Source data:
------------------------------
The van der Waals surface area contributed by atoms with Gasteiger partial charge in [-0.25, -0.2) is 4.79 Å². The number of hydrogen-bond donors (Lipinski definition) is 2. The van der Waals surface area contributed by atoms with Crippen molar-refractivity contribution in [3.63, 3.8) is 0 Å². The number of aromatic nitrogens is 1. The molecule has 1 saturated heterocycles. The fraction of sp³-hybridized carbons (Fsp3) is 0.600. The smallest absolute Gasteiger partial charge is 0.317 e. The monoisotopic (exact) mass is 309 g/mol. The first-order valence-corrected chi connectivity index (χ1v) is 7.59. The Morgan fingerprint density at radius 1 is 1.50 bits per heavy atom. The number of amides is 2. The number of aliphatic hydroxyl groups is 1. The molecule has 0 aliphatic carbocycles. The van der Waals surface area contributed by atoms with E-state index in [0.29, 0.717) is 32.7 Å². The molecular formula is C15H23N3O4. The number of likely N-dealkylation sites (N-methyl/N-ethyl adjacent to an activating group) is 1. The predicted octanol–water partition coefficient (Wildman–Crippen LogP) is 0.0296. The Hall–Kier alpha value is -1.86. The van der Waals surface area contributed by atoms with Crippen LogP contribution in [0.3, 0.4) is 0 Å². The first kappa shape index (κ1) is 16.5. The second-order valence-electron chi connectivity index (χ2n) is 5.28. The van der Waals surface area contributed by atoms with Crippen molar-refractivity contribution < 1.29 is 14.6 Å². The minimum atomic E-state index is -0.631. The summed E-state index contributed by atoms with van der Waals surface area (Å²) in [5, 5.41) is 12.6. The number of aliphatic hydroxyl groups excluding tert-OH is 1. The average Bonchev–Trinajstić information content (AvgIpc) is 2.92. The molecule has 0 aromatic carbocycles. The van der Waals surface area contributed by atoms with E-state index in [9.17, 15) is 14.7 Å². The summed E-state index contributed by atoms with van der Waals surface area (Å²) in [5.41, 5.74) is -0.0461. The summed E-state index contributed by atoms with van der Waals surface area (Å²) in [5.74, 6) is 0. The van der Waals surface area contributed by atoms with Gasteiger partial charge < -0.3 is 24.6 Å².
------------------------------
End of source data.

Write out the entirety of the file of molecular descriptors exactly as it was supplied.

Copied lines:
The van der Waals surface area contributed by atoms with Gasteiger partial charge in [-0.25, -0.2) is 4.79 Å². The number of hydrogen-bond donors (Lipinski definition) is 2. The van der Waals surface area contributed by atoms with Crippen molar-refractivity contribution in [3.63, 3.8) is 0 Å². The number of aromatic nitrogens is 1. The molecule has 1 saturated heterocycles. The fraction of sp³-hybridized carbons (Fsp3) is 0.600. The smallest absolute Gasteiger partial charge is 0.317 e. The monoisotopic (exact) mass is 309 g/mol. The first-order valence-corrected chi connectivity index (χ1v) is 7.59. The Morgan fingerprint density at radius 1 is 1.50 bits per heavy atom. The number of amides is 2. The number of aliphatic hydroxyl groups is 1. The molecule has 0 aliphatic carbocycles. The van der Waals surface area contributed by atoms with E-state index in [0.29, 0.717) is 32.7 Å². The molecular formula is C15H23N3O4. The number of likely N-dealkylation sites (N-methyl/N-ethyl adjacent to an activating group) is 1. The predicted octanol–water partition coefficient (Wildman–Crippen LogP) is 0.0296. The Hall–Kier alpha value is -1.86. The van der Waals surface area contributed by atoms with Crippen LogP contribution in [0.3, 0.4) is 0 Å². The first kappa shape index (κ1) is 16.5. The second-order valence-electron chi connectivity index (χ2n) is 5.28. The van der Waals surface area contributed by atoms with Crippen molar-refractivity contribution < 1.29 is 14.6 Å². The minimum atomic E-state index is -0.631. The summed E-state index contributed by atoms with van der Waals surface area (Å²) in [5, 5.41) is 12.6. The number of aliphatic hydroxyl groups excluding tert-OH is 1. The average Bonchev–Trinajstić information content (AvgIpc) is 2.92. The molecule has 0 aromatic carbocycles. The van der Waals surface area contributed by atoms with E-state index in [9.17, 15) is 14.7 Å². The summed E-state index contributed by atoms with van der Waals surface area (Å²) in [5.41, 5.74) is -0.0461. The summed E-state index contributed by atoms with van der Waals surface area (Å²) in [5.74, 6) is 0. The van der Waals surface area contributed by atoms with Gasteiger partial charge < -0.3 is 24.6 Å².